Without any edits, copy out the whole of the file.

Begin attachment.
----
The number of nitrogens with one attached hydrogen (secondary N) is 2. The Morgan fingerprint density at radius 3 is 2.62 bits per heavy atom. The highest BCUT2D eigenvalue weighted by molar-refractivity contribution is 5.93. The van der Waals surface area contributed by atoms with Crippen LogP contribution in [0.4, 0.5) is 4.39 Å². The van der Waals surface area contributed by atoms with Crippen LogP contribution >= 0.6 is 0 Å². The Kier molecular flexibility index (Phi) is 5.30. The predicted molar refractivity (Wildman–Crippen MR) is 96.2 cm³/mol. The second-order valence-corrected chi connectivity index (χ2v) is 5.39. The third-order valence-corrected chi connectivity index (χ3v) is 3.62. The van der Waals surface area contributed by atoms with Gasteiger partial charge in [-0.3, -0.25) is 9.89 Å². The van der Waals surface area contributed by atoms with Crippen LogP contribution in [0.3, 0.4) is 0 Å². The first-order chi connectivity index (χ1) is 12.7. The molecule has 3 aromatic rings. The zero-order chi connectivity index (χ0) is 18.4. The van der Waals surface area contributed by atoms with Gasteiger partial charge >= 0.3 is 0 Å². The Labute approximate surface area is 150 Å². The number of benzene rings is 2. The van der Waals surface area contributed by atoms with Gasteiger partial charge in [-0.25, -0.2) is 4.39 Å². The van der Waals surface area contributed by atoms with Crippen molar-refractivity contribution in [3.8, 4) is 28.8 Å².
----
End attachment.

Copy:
The number of nitrogens with one attached hydrogen (secondary N) is 2. The Morgan fingerprint density at radius 3 is 2.62 bits per heavy atom. The highest BCUT2D eigenvalue weighted by molar-refractivity contribution is 5.93. The van der Waals surface area contributed by atoms with Crippen LogP contribution in [0.4, 0.5) is 4.39 Å². The van der Waals surface area contributed by atoms with Crippen LogP contribution >= 0.6 is 0 Å². The Kier molecular flexibility index (Phi) is 5.30. The predicted molar refractivity (Wildman–Crippen MR) is 96.2 cm³/mol. The second-order valence-corrected chi connectivity index (χ2v) is 5.39. The third-order valence-corrected chi connectivity index (χ3v) is 3.62. The van der Waals surface area contributed by atoms with Gasteiger partial charge in [-0.3, -0.25) is 9.89 Å². The van der Waals surface area contributed by atoms with Crippen LogP contribution in [0.3, 0.4) is 0 Å². The first-order chi connectivity index (χ1) is 12.7. The molecule has 3 aromatic rings. The zero-order chi connectivity index (χ0) is 18.4. The van der Waals surface area contributed by atoms with Gasteiger partial charge >= 0.3 is 0 Å². The Labute approximate surface area is 150 Å². The number of benzene rings is 2. The van der Waals surface area contributed by atoms with Gasteiger partial charge in [-0.25, -0.2) is 4.39 Å². The van der Waals surface area contributed by atoms with Crippen molar-refractivity contribution in [3.8, 4) is 28.8 Å².